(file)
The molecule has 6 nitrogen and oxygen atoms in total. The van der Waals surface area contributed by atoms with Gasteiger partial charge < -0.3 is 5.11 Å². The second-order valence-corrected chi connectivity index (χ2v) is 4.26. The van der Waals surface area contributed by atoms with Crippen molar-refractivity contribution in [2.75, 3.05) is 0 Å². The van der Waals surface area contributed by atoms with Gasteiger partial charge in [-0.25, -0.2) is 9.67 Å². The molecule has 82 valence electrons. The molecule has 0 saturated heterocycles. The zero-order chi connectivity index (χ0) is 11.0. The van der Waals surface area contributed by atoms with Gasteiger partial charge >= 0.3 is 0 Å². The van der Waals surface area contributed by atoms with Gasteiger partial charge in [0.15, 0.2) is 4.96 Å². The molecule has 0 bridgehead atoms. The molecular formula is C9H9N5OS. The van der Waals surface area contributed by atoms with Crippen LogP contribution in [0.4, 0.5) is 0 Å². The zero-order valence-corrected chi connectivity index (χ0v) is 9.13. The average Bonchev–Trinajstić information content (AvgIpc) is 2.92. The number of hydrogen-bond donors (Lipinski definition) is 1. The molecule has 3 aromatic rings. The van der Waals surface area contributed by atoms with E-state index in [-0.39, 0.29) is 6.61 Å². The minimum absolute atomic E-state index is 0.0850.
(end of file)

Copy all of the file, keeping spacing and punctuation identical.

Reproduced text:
The molecule has 6 nitrogen and oxygen atoms in total. The van der Waals surface area contributed by atoms with Gasteiger partial charge < -0.3 is 5.11 Å². The second-order valence-corrected chi connectivity index (χ2v) is 4.26. The van der Waals surface area contributed by atoms with Crippen molar-refractivity contribution in [2.75, 3.05) is 0 Å². The van der Waals surface area contributed by atoms with Gasteiger partial charge in [-0.25, -0.2) is 9.67 Å². The molecule has 82 valence electrons. The molecule has 0 saturated heterocycles. The zero-order chi connectivity index (χ0) is 11.0. The van der Waals surface area contributed by atoms with Gasteiger partial charge >= 0.3 is 0 Å². The van der Waals surface area contributed by atoms with Gasteiger partial charge in [0.15, 0.2) is 4.96 Å². The molecule has 0 bridgehead atoms. The molecular formula is C9H9N5OS. The van der Waals surface area contributed by atoms with Crippen LogP contribution in [0.4, 0.5) is 0 Å². The zero-order valence-corrected chi connectivity index (χ0v) is 9.13. The average Bonchev–Trinajstić information content (AvgIpc) is 2.92. The number of hydrogen-bond donors (Lipinski definition) is 1. The molecule has 3 aromatic rings. The van der Waals surface area contributed by atoms with E-state index in [-0.39, 0.29) is 6.61 Å². The minimum absolute atomic E-state index is 0.0850.